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A gold-coated burger by India's Louis Burger. Photo: Facebook

India’s love for gold reaches fast food as US$12 burgers cause a storm

  • Gold-coated food has existed in India since the 17th century, when it was served to kings and illustrious guests
  • During festivals such as Diwali, shops overflow with gift hampers containing silver varq-coated fruits and nuts to be exchanged as gifts
In gold-obsessed India, edible gold leaf-plated burgers have become all the rage after a Mumbai restaurant launched the offerings in July.

Louis Burger’s two creations triggered such an “overwhelming demand”, it plans to open new branches to sell them across the country.

The “Louis Grand Royale” comes with a double buff patty, shimeji, truffle and English cheddar between two gold-topped buns, and goes for 695 rupees (US$9.25).

The “Truffle Take Burger” – crafted with shiitake mushrooms, truffle mayo, shimeji, truffle, English cheddar, Parmesan and truffle oil – costs 888 rupees (US$11.85), which amounts to two days’ income for the average daily wager.

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Few countries are as crazy about the yellow metal than India. As the second-largest buyer of gold after China, Indians purchased 315.9 tons of gold-use jewellery in 2020 despite a raging pandemic. Jewellers expect that sales volumes will surge amid a decline in gold prices, according to a Bloomberg report.

India has also long used gold in food, including gold flakes, gold powder, or beaten 24-carat gold known as varq in Hindi. The custom goes back to the Mughal period in the 17th century, when chefs served dishes embellished with gold or silver varq to impress their masters and guests at state banquets.

The practice continues and gold is used prolifically to adorn everything from drinks like sherbets and thandai, to desserts like jalebi, phirni and barfi. Biryanis, rich meat curries and paneer dishes are also given a glistening makeover.

Gold and silver leaf have been a part of India’s rich cultural and culinary heritage for centuries
Pradipt Sinha, Crowne Plaza Hotel Delhi

During the festive season, especially around the biggest Hindu festival of Diwali, shops overflow with gift hampers containing silver varq-coated fruits and nuts to be exchanged as gifts.

According to Delhi-based jeweller Ram Deen, gold leaves, flakes and varq are prepared by hammering and hand pounding gold metal sheets for days until it reaches a thickness of 8,000th of a millimetre. Only 22- to 24-karat gold is used for human consumption.

“However, the manufacturing process has to be carried out in hygienic conditions or else contaminants can pose the risk of food-borne diseases,” Deen said. “A similar risk is posed when poor quality of silver or aluminium is used to make varq, which is cheaper but sold as the real deal.”

Even though edible gold leaf is the world’s most expensive food item at US$15,000 per 500 grams, many connoisseurs are willing to pay top dollar for varq-adorned dishes at fine-dining restaurants.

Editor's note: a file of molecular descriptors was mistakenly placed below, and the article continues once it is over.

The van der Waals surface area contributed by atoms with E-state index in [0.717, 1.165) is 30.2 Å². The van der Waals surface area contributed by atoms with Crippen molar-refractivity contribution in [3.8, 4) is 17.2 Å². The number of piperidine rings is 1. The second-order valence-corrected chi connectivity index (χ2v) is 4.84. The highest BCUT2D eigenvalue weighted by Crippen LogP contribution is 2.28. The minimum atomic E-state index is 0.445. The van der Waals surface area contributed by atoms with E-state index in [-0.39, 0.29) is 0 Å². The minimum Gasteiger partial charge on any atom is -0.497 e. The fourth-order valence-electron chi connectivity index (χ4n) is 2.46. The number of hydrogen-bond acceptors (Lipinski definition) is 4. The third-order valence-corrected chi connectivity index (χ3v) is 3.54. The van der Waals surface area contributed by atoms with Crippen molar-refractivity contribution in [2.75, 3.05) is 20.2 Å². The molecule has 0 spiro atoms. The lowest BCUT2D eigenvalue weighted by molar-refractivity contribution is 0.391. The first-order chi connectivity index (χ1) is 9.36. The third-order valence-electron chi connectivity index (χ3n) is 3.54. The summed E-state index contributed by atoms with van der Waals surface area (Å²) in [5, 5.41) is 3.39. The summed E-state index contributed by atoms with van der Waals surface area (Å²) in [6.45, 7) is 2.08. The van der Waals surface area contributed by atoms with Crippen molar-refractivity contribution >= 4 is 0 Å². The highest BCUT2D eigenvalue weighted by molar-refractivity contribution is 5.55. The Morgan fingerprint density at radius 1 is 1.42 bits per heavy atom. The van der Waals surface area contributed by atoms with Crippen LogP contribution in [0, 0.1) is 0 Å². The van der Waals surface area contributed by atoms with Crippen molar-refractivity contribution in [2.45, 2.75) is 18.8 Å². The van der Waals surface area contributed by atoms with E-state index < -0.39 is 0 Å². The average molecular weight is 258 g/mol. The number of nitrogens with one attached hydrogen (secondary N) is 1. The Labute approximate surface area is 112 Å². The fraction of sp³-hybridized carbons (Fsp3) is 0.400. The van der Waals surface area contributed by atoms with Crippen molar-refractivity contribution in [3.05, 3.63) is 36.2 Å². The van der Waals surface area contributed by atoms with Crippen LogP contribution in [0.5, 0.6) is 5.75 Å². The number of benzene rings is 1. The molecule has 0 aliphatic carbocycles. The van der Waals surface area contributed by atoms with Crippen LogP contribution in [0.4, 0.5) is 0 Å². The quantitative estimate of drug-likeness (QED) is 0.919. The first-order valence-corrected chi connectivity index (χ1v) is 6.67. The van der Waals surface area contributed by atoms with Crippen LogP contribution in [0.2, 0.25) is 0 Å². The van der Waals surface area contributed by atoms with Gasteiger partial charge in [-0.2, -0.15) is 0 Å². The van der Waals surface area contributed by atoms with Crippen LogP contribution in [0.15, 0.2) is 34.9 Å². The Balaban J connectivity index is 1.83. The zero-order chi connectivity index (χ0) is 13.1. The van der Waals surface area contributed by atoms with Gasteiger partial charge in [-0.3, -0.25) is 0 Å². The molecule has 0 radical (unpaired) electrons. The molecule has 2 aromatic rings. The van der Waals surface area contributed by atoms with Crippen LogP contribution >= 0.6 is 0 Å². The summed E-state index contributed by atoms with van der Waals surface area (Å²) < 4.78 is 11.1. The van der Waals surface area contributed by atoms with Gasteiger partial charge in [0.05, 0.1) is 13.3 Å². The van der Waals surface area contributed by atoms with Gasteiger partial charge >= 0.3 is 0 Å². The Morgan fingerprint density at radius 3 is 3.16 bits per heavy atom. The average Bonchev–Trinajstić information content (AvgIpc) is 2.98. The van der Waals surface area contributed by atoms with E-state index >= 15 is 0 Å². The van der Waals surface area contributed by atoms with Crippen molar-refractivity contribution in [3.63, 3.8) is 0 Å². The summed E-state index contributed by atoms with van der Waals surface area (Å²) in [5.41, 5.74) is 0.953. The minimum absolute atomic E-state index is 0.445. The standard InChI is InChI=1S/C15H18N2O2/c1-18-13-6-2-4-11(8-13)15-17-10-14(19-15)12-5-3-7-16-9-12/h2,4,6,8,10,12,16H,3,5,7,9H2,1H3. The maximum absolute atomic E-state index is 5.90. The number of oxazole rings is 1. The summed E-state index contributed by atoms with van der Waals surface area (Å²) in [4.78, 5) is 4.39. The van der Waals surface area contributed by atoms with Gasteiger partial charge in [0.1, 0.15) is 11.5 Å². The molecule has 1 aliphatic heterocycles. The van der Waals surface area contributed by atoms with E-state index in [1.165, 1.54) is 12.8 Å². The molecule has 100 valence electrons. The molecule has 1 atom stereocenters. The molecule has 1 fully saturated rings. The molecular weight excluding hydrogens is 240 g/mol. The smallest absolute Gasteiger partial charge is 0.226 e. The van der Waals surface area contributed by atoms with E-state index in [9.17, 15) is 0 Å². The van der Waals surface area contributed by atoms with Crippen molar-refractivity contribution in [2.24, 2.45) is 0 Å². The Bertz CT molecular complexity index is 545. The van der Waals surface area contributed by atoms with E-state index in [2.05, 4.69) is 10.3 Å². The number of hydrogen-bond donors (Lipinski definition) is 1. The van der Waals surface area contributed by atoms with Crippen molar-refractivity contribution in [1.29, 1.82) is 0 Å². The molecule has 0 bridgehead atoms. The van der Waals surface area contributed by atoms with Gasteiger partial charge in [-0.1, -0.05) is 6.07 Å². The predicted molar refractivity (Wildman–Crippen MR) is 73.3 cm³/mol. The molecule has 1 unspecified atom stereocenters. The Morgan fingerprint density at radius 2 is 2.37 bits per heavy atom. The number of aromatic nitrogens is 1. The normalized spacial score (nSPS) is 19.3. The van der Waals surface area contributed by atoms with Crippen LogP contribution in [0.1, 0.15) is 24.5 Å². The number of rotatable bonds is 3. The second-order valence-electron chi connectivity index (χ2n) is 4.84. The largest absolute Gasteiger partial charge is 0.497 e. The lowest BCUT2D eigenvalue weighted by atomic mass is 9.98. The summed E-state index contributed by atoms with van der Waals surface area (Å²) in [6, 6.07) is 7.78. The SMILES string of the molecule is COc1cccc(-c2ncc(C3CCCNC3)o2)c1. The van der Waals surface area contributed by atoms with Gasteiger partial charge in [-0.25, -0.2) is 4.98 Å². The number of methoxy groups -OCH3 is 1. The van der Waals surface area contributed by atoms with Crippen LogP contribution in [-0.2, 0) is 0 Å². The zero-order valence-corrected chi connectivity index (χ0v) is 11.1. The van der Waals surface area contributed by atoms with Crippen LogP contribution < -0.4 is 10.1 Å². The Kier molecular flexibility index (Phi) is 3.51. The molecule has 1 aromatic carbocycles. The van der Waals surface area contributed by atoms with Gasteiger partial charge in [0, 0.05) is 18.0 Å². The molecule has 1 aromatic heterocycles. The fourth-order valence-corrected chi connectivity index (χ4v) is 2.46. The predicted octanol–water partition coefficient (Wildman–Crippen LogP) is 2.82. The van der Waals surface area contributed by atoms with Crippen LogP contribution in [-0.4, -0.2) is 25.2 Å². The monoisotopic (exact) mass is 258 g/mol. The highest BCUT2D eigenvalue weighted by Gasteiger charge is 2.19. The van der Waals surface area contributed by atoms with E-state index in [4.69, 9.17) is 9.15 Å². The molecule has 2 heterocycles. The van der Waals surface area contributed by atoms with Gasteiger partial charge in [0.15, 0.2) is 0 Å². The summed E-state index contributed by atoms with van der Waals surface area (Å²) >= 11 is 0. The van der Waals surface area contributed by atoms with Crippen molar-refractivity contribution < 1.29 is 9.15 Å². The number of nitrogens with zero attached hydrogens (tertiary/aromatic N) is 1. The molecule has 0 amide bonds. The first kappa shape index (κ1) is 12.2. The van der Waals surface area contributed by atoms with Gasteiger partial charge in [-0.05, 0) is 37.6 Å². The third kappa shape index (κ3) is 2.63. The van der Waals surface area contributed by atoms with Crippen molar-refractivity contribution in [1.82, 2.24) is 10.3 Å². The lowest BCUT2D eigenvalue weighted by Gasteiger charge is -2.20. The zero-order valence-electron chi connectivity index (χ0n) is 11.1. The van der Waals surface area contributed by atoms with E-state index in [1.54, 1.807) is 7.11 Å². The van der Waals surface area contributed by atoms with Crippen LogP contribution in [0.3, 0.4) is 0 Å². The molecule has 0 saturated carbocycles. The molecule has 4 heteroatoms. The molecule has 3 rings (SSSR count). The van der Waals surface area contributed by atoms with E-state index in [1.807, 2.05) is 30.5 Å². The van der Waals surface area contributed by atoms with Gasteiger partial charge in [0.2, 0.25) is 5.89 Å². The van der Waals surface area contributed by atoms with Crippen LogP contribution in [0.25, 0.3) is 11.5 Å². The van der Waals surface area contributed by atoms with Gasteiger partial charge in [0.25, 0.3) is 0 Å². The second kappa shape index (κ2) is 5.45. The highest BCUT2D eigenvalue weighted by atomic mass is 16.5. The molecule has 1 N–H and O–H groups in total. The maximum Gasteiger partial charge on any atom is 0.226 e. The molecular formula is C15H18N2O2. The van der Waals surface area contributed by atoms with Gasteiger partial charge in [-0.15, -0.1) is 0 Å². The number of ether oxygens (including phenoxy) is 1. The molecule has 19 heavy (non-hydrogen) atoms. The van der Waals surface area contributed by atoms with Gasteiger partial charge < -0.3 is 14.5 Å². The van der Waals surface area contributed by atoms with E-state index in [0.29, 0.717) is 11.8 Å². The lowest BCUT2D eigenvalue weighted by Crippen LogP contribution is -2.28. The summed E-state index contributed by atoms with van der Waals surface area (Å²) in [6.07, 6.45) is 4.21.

At the five-star Taj Mahal Hotel in Delhi, the Varq restaurant is a popular haunt for the who’s who in India, including top politicians and Bollywood stars.

With its gold-leaf coffered ceiling, bespoke furniture, rosewood wall panelling and an auburn tile floor, the restaurant has a grand menu to match, with dishes such as duck confit and Varqui crab coated with gold varq. The average price for a dish is 1,000 rupees (US$13).  

“Gold and silver leaf have been a part of India’s rich cultural and culinary heritage for centuries,” said Pradipt Sinha, the director of food and beverage at the Crowne Plaza Hotel in New Delhi. “They have played a significant role in both Mughlai and Awadhi cuisines characterised by their rich, meat-based dishes.”

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Some ayurvedic practitioners claim that eating gold has health benefits.

“In Ayurveda, the addition of gold dust in medicines and health tonics boosts health and improves cognitive skills, when consumed in combination with specific herbs and spices,” said Pandit Yajur Dev, a fourth generation ayurvedic doctor in Delhi whose ancestors worked for Mughal emperors.

Dev said his forebears had passed down tales of kings and their generals consuming varq-anointed herbs and tonics in the days before going out for wars.

But modern doctors and nutritionists say there is no evidence that edible gold improves health.

“Pure edible gold does not break down and dissolve in the bloodstream, so technically there are no health benefits. It is ejected from the human body as a waste product,” said Delhi-based nutritionist Swati Prakash.

He noted edible gold or silver was not harmful to the human body “as the metal is in inert form, not ionic bioactive form, and the quantities involved are minuscule”.

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The trend of using gold leaf has caught on in other places. In 2016, New York’s Manila Social Club launched a US$100 24-karat gold-covered donut doused in Cristal champagne icing. Crafted from an ube base – a sweet purple yam widely used in Filipino desserts – and filled with an ube mousse and champagne jelly, it was garnished with gold dust and gold flakes.

In 2017, Tokyo department store Shinjuku Isetan introduced a gold leaf-wrapped sushi priced at about US$97.

Meanwhile, even as the buzz for varq takes India by storm, some foodies aren’t impressed.

“I tried the Louis Burger just to check out what the fuss was all about,” said Mumbai-based software engineer Prateek Mehra. “But the gold leaf did nothing for the burger’s taste. Its flavour was just like that of hundreds of other good burgers I’ve eaten at a fraction of the price.”